My 6-year-old Panasonic plasma seemed impervious to anything. It's more or less impossible to burn in a plasma, by the way. I suppose you could do it with a music app if you really tried. That said, I doubt the app actually leaves a static image on the screen for hours, that would surprise me a great deal.
Let's say you have 10,000 hours on your plasma so it has about 50,000 good hours left. (These estimates are conservative.) About 10% of your initial brightness is gone by now and you have 40% left till "half brightness". Over 5,000 hours of Pandora -- assuming the image is static, which, again, seems unlikely -- you'll use up 1/10th of what's left or 4% of the total brightness of the screen. So you'd now need to detect a 4% brightness gap between the Pandora menus and the rest of screen. On solid backgrounds, that's a maybe. On regular content, that's a "no chance". And to even achieve that, you needed 10,000 hours of Pandora and "only" 50,000 good hours left.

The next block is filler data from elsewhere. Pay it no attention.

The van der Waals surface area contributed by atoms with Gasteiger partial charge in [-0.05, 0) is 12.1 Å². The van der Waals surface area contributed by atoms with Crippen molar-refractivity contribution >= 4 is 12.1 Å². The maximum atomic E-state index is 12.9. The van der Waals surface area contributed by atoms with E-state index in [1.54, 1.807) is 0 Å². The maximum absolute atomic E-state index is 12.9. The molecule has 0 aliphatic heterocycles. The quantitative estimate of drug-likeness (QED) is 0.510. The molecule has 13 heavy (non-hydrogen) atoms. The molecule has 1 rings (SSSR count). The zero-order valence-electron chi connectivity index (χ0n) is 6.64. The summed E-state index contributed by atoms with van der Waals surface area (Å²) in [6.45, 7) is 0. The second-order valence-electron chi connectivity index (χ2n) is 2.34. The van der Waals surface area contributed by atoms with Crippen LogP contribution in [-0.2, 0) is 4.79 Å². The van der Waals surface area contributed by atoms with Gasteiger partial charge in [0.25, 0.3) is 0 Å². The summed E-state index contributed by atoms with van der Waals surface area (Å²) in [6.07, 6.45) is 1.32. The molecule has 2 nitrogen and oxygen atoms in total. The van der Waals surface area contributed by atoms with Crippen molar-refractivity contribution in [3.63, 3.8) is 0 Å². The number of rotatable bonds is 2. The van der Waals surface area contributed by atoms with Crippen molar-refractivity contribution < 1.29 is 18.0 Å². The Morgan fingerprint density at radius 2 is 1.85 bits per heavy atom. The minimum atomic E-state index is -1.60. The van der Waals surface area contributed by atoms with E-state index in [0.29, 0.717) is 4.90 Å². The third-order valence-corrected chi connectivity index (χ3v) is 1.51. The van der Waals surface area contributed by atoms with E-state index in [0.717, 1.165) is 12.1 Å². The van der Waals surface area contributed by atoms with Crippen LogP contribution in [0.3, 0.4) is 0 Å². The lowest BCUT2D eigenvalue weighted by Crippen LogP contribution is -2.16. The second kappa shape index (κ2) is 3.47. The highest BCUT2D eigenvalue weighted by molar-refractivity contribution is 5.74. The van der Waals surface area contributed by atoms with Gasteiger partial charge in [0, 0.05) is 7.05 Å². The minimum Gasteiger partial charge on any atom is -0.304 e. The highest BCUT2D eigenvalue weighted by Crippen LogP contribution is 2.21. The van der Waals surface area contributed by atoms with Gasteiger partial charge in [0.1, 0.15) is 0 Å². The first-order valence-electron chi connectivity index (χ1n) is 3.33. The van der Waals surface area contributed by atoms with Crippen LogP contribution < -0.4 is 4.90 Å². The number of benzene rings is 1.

There is no difference in HDMI cables. If you can see the picture without visible dropouts or sparklies, the cable is working at 100%. No other cable will display a better version of that picture. You're simply wrong if you think there is a better digital cable than one that is already working.